Tracey, mum to Audrey (6), explained how best she communicates to her dance teachers.

“Audrey’s main communication is speech but when she’s in an environment where the hearing aids take on a louder sound, for example dancing with loud music, she relies on lip-reading. She’s also quite led by people’s body language, so it’s important to communicate her needs.”

Rose Ayling-Ellis (25) is a profoundly deaf actress who stars in EastEnders. She makes sure she has an interpreter with her while filming.

“When I use Sign Supported English, it’s like thinking of two languages at the same time while performing, so a British Sign Language (BSL) monitor checks my BSL is clear on-screen. I also have a BSL interpreter on set at all times, paid for by my Access to Work.”

Using music

If the session involves music, discuss how your child can listen through their hearing technology and whether this may affect their communication needs with their tutor. Let the tutor know to avoid talking while the music is playing and that background music may make it difficult for your child to hear what else is happening.

When working with music that has lyrics ask the tutor to provide the lyrics on a piece of paper or display them before your child listens to the song. If your child is interested in singing, check out our helpful tips for tutors.

Tracey, mum to Audrey (5), explains why dancing has helped her confidence.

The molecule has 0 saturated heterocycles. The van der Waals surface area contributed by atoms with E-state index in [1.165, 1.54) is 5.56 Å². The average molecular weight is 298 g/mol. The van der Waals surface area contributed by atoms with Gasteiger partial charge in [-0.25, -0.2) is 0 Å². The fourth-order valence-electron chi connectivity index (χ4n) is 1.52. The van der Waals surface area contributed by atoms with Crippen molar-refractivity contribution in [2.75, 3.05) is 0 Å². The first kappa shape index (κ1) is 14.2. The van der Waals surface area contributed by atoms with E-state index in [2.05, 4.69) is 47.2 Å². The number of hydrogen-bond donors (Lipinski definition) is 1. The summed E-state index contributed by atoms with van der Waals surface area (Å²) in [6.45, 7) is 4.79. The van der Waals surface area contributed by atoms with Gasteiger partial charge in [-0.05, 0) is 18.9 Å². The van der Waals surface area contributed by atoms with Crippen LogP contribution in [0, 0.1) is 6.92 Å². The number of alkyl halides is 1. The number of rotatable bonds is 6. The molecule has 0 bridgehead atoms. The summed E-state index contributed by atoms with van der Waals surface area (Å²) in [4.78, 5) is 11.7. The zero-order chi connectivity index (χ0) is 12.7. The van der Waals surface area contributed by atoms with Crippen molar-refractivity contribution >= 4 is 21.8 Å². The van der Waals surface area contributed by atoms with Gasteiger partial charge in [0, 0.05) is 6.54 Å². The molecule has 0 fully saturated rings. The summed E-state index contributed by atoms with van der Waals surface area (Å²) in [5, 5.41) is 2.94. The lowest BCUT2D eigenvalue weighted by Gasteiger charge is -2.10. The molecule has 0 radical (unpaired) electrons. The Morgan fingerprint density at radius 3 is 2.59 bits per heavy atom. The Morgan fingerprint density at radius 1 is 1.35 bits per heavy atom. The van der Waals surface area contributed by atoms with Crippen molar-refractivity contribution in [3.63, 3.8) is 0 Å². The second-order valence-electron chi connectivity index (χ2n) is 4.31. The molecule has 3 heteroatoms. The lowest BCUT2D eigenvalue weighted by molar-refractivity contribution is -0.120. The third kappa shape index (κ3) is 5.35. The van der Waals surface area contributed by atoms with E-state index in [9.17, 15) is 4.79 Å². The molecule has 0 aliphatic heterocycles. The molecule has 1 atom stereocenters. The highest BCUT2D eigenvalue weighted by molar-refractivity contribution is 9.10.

“For her to get up on that dance floor and not be able to hear her dance teacher’s voice over the music is a challenge that other children don’t face and yet she takes it in her stride.”

Corinne is mum to Callum, who is severely deaf.

“He’s a beautiful dancer with incredible rhythm. He also sings beautifully, which is really special for a deaf child – I didn’t know until I saw him performing in a school play. I burst into tears!”

Dancing

When your child is learning a new dance move or routine it’s helpful if the tutor demonstrates it and then lets another child go first.  This encourages your child to watch some of the other young people in their class so they know what to do when it’s their turn.

Jayden (18) is profoundly deaf.

“My mum said I’ve been dancing since I came out of her womb! I taught myself from a really young age, but my cochlear implant made a huge difference. Before, I could only feel the kicks in the music but after, I could hear it more clearly and dance to the beat. Once I got my second implant at 11, I started noticing all the other instruments too. Other people would say, ‘Oh I never heard that in the music, but you showed it to me through dance.’ Dance is the thing that calms me down when I’m stressed or upset or angry.”

Performances

For performances that involve going on stage, it can be helpful for your child to have a visual cue, such as flashing lights, a torch or a cue card, rather than an audio cue for their lines or entrances.

Discuss with the performing arts tutors about how to manage background noise backstage, especially if someone is wearing your child’s radio aid.

During her performances, Shakespearean actress Charlotte uses visual cues, a TV monitor in her dressing room and a specially designed vibrating pack which helps her to dance in time with the music.

“Nothing is impossible, I’m possible,’ that’s what I always tell my young students when I teach!”